As one might expect, students who don't read at an advanced level can't write well either. Their knowledge of grammar is not bad, according to Richard Marius, the director of the expository writing program at Harvard, but "the number of words available to express their thoughts is very, very limited, and the forms by which they express themselves are also very limited." The average incoming Harvard student, he observes, has a "utilitarian command of language" resulting in sentences that follow a simple subject-predicate, subject-predicate format with little variation or richness of verbal expression. Harvard, of course, gets the cream of the crop. Those of us teaching at lesser institutions would be happy with utilitarian but serviceable prose from our freshmen. More often we get mangled sentences, essays composed without the slightest sense of paragraphing, and writing that can't sustain a thought for more than half a page.

Along with this impoverishment of language comes a downturn in reasoning skills. Da Costa laments that students are no longer trained in logical analysis, and consequently have difficulty using evidence to reach a conclusion. R. Jackson Wilson finds this to be the greatest change he has observed during a quarter century of teaching history at Smith College. "Students come to us having sat around for twelve years expressing attitudes toward things rather than analyzing," he says. "They are always ready to tell you how they feel about an issue, but they have never learned how to construct a rational argument to defend their opinions." Again, these complaints are amply substantiated by data from the National Assessment of Educational Progress. On one test of analytic writing measuring "the ability to provide evidence, reason logically, and make a well-developed point," only four tenths of one percent of eleventh graders performed at the "elaborated" (what I believe should be considered college-freshman) level.

Finally, no account of the present condition of college students would be complete without mention of the extraordinary dearth of factual knowledge they bring to college. Horror stories on this Topic abound--and they are probably all true. I will never forget two unusually capable juniors, one of whom was a star political-science major, who came to my office a few years ago to ask what was this thing called the New Deal. I had made reference to it during a lecture on the assumption that everyone in the class would be well acquainted with Franklin Roosevelt's domestic program, but I was wrong: the two students had checked with their friends, and none of them had heard of the New Deal either. Another junior recently asked me to help him pick a twentieth-century American novelist on whom to write a term paper. He had heard vaguely of F. Scott Fitzgerald and Ernest Hemingway, but did not recognize the names of Sinclair Lewis, John Dos Passos, Norman Mailer, William Styron, and Saul Bellow.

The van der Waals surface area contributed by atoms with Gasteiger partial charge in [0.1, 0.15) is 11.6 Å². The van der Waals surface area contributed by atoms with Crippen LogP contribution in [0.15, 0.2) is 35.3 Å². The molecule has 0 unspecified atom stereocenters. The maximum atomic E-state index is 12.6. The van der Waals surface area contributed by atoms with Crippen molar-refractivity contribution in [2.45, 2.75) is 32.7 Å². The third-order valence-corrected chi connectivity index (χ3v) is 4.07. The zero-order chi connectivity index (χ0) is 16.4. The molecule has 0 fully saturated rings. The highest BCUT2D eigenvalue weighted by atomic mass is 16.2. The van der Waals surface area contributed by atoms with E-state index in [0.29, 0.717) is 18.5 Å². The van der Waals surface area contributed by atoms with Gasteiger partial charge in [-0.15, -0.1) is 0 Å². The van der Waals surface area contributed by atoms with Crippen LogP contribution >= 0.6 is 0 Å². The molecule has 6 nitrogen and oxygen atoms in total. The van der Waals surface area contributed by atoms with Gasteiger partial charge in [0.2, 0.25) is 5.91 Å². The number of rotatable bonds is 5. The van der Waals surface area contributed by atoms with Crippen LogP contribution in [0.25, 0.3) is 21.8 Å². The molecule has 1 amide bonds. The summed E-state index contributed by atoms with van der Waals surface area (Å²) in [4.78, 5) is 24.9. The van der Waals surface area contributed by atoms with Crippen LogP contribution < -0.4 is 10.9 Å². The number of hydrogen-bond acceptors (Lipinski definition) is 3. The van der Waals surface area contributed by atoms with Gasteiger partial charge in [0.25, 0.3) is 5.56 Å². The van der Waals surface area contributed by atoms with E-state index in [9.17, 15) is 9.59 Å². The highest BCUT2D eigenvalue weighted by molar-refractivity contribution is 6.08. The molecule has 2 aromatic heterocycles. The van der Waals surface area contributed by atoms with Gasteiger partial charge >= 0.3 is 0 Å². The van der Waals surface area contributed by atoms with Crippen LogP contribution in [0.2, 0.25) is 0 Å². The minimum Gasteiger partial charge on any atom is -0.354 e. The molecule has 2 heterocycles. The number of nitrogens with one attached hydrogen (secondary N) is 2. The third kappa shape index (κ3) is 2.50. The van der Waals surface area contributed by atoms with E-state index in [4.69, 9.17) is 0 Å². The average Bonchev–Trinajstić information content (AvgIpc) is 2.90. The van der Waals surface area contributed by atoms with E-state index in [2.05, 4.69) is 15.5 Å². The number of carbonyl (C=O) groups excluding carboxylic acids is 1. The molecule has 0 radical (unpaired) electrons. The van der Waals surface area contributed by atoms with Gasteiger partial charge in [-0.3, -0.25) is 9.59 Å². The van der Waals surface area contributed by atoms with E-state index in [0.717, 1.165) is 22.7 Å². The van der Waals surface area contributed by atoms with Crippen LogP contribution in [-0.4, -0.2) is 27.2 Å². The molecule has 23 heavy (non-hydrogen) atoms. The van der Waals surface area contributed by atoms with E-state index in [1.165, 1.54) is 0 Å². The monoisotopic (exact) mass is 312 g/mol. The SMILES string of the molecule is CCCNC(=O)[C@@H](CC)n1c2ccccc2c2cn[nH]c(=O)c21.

Indeed, one can't assume that college students know anything anymore. Paula Fass, a professor of history at the University of California at Berkeley, remains astonished that sophomores and juniors in her upper-level course on American social history are often unable to differentiate between the American Revolution and the Civil War, but rather see them as two big events that happened way back in the past. Alan Heimert, a veteran member of the Harvard English department, encounters the same mushy grasp of historical knowledge and blames it on the "trendy social-studies curriculum" now taught in most high schools which covers broad thematic courses rather than history. "They are aware that someone oppressed someone else," he says with only slight exaggeration, "but they aren't sure exactly what took place and they have no idea of the order in which it happened."